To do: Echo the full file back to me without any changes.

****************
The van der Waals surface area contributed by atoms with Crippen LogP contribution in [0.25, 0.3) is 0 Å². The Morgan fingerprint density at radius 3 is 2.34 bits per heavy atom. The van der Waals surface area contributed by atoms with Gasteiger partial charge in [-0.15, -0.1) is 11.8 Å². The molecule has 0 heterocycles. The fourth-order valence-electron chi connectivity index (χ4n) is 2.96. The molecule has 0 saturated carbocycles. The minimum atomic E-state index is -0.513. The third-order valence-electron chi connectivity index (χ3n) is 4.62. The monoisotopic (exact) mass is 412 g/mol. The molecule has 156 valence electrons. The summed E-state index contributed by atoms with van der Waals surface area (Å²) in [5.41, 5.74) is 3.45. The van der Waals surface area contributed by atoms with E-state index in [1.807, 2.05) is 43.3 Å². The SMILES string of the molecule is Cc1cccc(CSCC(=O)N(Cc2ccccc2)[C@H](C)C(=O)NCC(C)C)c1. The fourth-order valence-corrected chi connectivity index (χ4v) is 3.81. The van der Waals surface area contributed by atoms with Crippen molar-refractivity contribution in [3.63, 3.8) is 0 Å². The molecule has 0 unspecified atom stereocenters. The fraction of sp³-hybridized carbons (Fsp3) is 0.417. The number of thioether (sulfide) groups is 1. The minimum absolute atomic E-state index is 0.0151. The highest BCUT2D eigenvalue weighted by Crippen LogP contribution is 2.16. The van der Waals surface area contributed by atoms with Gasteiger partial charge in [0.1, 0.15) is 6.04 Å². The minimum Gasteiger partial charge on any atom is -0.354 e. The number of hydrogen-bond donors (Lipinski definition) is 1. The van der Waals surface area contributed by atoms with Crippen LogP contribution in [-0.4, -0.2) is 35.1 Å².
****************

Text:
The van der Waals surface area contributed by atoms with Crippen LogP contribution in [0.25, 0.3) is 0 Å². The Morgan fingerprint density at radius 3 is 2.34 bits per heavy atom. The van der Waals surface area contributed by atoms with Gasteiger partial charge in [-0.15, -0.1) is 11.8 Å². The molecule has 0 heterocycles. The fourth-order valence-electron chi connectivity index (χ4n) is 2.96. The molecule has 0 saturated carbocycles. The minimum atomic E-state index is -0.513. The third-order valence-electron chi connectivity index (χ3n) is 4.62. The monoisotopic (exact) mass is 412 g/mol. The molecule has 156 valence electrons. The summed E-state index contributed by atoms with van der Waals surface area (Å²) in [5.41, 5.74) is 3.45. The van der Waals surface area contributed by atoms with E-state index in [1.807, 2.05) is 43.3 Å². The SMILES string of the molecule is Cc1cccc(CSCC(=O)N(Cc2ccccc2)[C@H](C)C(=O)NCC(C)C)c1. The fourth-order valence-corrected chi connectivity index (χ4v) is 3.81. The van der Waals surface area contributed by atoms with Crippen molar-refractivity contribution in [3.63, 3.8) is 0 Å². The molecule has 0 unspecified atom stereocenters. The fraction of sp³-hybridized carbons (Fsp3) is 0.417. The number of thioether (sulfide) groups is 1. The minimum absolute atomic E-state index is 0.0151. The highest BCUT2D eigenvalue weighted by Crippen LogP contribution is 2.16. The van der Waals surface area contributed by atoms with Gasteiger partial charge in [0.1, 0.15) is 6.04 Å². The minimum Gasteiger partial charge on any atom is -0.354 e. The number of hydrogen-bond donors (Lipinski definition) is 1. The van der Waals surface area contributed by atoms with Crippen LogP contribution in [-0.4, -0.2) is 35.1 Å².